About an hour from nightfall, Epperson, Linville and, ensconced in the back of the fleet’s pride, this citizen observer head out Nansemond Parkway to North Suffolk. We’re intruding upon the other team’s territory, but I suspect the officers want to show me how gang areas in the north differ from the south. Cruising Burbage Grant, a neat, nondescript neighborhood Epperson says is home to a lot of military families, they point out a street in which Linville says a recently incarcerated gang member who was high up the ladder had been living with his parents.
“He will never get out of prison,” Epperson remarks.
No, this doesn’t look like gang activity — at least not obvious gang activity.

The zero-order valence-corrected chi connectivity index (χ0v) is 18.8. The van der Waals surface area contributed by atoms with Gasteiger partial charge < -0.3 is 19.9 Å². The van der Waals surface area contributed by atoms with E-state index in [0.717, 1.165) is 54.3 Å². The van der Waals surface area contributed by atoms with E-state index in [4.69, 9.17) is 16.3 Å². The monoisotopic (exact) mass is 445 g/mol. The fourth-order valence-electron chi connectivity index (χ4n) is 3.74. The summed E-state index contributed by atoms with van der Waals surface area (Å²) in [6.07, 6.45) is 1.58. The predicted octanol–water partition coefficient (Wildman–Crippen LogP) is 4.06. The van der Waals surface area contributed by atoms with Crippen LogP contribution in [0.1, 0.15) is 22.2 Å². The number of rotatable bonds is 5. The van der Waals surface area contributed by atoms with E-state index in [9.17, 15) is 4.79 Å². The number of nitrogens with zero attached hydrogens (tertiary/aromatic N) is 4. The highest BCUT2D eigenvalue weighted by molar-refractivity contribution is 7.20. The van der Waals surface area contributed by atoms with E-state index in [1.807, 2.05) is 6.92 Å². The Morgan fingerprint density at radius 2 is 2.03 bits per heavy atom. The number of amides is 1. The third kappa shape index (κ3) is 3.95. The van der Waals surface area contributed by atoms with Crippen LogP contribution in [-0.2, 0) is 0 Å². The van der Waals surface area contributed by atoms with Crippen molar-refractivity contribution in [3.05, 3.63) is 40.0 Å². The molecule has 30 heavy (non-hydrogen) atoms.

Linville and myself spot the silver Corvette parked in the tall grass under the Western Freeway at the same time.
Epperson, whose eyes were on the road as we drove west on 17, U-turns and swings down the dead-end gravel track.
The convertible with the top up and North Carolina tags is in reverse as we pull in behind. Linville talks to the driver first, then the passenger.
The young black woman looks dazed as she emerges, and soon several more officers are on scene.
On the lid of the trunk of the fleet’s pride, Linville removes the contents of the woman’s handbag: syringe, small plastic bottle containing water, metal cap off a soda bottle, lighter and ligature — items he describes as a mobile heroin-injecting kit — plus a crack-smoking pipe, some pens, a makeup kit and a crisp $20 bill.
The white male driver, probably in his 60s, steps out grinning. He has four crisp $20 bills in his pocket, and tells the officers he’d parked to urinate.